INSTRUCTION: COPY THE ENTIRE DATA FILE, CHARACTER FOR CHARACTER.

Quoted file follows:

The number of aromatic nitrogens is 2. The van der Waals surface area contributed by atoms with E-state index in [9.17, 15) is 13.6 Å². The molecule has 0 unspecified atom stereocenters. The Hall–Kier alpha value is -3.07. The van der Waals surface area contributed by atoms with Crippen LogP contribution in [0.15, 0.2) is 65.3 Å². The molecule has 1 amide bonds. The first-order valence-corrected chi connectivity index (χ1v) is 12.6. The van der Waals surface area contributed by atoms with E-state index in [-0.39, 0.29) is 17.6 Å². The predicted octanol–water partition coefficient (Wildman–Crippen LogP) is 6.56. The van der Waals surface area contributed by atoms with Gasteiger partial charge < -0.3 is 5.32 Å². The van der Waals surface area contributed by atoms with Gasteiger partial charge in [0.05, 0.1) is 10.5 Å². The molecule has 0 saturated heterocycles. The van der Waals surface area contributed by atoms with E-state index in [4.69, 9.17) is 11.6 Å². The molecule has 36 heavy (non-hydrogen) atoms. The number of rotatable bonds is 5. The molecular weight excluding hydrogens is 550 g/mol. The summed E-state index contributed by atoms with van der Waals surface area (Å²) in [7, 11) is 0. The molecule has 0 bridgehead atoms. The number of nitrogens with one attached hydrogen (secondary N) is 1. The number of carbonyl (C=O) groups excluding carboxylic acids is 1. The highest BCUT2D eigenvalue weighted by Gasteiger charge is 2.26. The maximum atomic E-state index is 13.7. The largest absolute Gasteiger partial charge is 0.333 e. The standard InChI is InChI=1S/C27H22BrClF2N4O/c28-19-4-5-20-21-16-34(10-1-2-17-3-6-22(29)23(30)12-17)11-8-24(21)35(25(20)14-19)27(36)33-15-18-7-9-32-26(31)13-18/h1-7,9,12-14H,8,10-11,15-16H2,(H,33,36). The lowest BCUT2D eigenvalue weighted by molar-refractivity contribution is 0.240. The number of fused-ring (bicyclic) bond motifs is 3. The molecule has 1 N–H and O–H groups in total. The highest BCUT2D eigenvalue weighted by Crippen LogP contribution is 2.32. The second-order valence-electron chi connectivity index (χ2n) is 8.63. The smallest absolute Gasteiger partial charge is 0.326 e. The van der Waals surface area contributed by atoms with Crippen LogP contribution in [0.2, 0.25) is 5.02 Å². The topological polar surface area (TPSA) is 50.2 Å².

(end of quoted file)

The number of aromatic nitrogens is 2. The van der Waals surface area contributed by atoms with E-state index in [9.17, 15) is 13.6 Å². The molecule has 0 unspecified atom stereocenters. The Hall–Kier alpha value is -3.07. The van der Waals surface area contributed by atoms with Crippen LogP contribution in [0.15, 0.2) is 65.3 Å². The molecule has 1 amide bonds. The first-order valence-corrected chi connectivity index (χ1v) is 12.6. The van der Waals surface area contributed by atoms with E-state index in [-0.39, 0.29) is 17.6 Å². The predicted octanol–water partition coefficient (Wildman–Crippen LogP) is 6.56. The van der Waals surface area contributed by atoms with Gasteiger partial charge < -0.3 is 5.32 Å². The van der Waals surface area contributed by atoms with Gasteiger partial charge in [0.05, 0.1) is 10.5 Å². The molecule has 0 saturated heterocycles. The van der Waals surface area contributed by atoms with E-state index in [4.69, 9.17) is 11.6 Å². The molecule has 36 heavy (non-hydrogen) atoms. The number of rotatable bonds is 5. The molecular weight excluding hydrogens is 550 g/mol. The summed E-state index contributed by atoms with van der Waals surface area (Å²) in [7, 11) is 0. The molecule has 0 bridgehead atoms. The number of nitrogens with one attached hydrogen (secondary N) is 1. The number of carbonyl (C=O) groups excluding carboxylic acids is 1. The highest BCUT2D eigenvalue weighted by Gasteiger charge is 2.26. The maximum atomic E-state index is 13.7. The largest absolute Gasteiger partial charge is 0.333 e. The standard InChI is InChI=1S/C27H22BrClF2N4O/c28-19-4-5-20-21-16-34(10-1-2-17-3-6-22(29)23(30)12-17)11-8-24(21)35(25(20)14-19)27(36)33-15-18-7-9-32-26(31)13-18/h1-7,9,12-14H,8,10-11,15-16H2,(H,33,36). The lowest BCUT2D eigenvalue weighted by molar-refractivity contribution is 0.240. The number of fused-ring (bicyclic) bond motifs is 3. The molecule has 1 N–H and O–H groups in total. The highest BCUT2D eigenvalue weighted by Crippen LogP contribution is 2.32. The second-order valence-electron chi connectivity index (χ2n) is 8.63. The smallest absolute Gasteiger partial charge is 0.326 e. The van der Waals surface area contributed by atoms with Crippen LogP contribution in [0.2, 0.25) is 5.02 Å². The topological polar surface area (TPSA) is 50.2 Å².